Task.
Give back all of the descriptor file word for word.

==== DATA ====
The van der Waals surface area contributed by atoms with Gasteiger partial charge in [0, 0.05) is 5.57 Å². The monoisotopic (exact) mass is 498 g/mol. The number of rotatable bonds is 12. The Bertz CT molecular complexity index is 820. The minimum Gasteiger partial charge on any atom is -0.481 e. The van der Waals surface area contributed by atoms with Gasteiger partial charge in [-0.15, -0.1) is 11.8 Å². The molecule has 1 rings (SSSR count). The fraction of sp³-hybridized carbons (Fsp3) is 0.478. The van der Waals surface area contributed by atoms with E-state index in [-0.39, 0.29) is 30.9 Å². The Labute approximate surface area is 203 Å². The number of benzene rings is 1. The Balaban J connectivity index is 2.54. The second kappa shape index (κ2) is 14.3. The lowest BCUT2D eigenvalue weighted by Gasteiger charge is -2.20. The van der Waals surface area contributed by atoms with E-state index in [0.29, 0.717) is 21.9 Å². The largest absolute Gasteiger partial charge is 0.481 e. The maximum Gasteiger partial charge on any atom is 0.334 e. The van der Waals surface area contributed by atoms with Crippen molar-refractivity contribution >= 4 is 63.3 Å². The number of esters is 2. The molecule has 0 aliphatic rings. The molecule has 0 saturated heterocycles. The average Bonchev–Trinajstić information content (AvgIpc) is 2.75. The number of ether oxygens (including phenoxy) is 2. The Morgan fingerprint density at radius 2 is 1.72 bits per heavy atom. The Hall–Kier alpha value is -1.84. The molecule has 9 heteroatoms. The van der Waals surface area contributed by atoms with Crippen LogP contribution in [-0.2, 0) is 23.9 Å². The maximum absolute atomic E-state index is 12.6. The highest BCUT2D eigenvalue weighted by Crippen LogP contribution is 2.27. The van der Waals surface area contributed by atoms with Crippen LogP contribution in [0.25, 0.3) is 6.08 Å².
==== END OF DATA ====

The van der Waals surface area contributed by atoms with Gasteiger partial charge in [0, 0.05) is 5.57 Å². The monoisotopic (exact) mass is 498 g/mol. The number of rotatable bonds is 12. The Bertz CT molecular complexity index is 820. The minimum Gasteiger partial charge on any atom is -0.481 e. The van der Waals surface area contributed by atoms with Gasteiger partial charge in [-0.15, -0.1) is 11.8 Å². The molecule has 1 rings (SSSR count). The fraction of sp³-hybridized carbons (Fsp3) is 0.478. The van der Waals surface area contributed by atoms with E-state index in [-0.39, 0.29) is 30.9 Å². The Labute approximate surface area is 203 Å². The number of benzene rings is 1. The Balaban J connectivity index is 2.54. The second kappa shape index (κ2) is 14.3. The lowest BCUT2D eigenvalue weighted by Gasteiger charge is -2.20. The van der Waals surface area contributed by atoms with E-state index in [0.29, 0.717) is 21.9 Å². The largest absolute Gasteiger partial charge is 0.481 e. The maximum Gasteiger partial charge on any atom is 0.334 e. The van der Waals surface area contributed by atoms with Crippen molar-refractivity contribution >= 4 is 63.3 Å². The number of esters is 2. The molecule has 0 aliphatic rings. The molecule has 0 saturated heterocycles. The average Bonchev–Trinajstić information content (AvgIpc) is 2.75. The number of ether oxygens (including phenoxy) is 2. The Morgan fingerprint density at radius 2 is 1.72 bits per heavy atom. The Hall–Kier alpha value is -1.84. The molecule has 9 heteroatoms. The van der Waals surface area contributed by atoms with Crippen LogP contribution in [-0.2, 0) is 23.9 Å². The maximum absolute atomic E-state index is 12.6. The highest BCUT2D eigenvalue weighted by Crippen LogP contribution is 2.27. The van der Waals surface area contributed by atoms with Crippen LogP contribution in [0.25, 0.3) is 6.08 Å².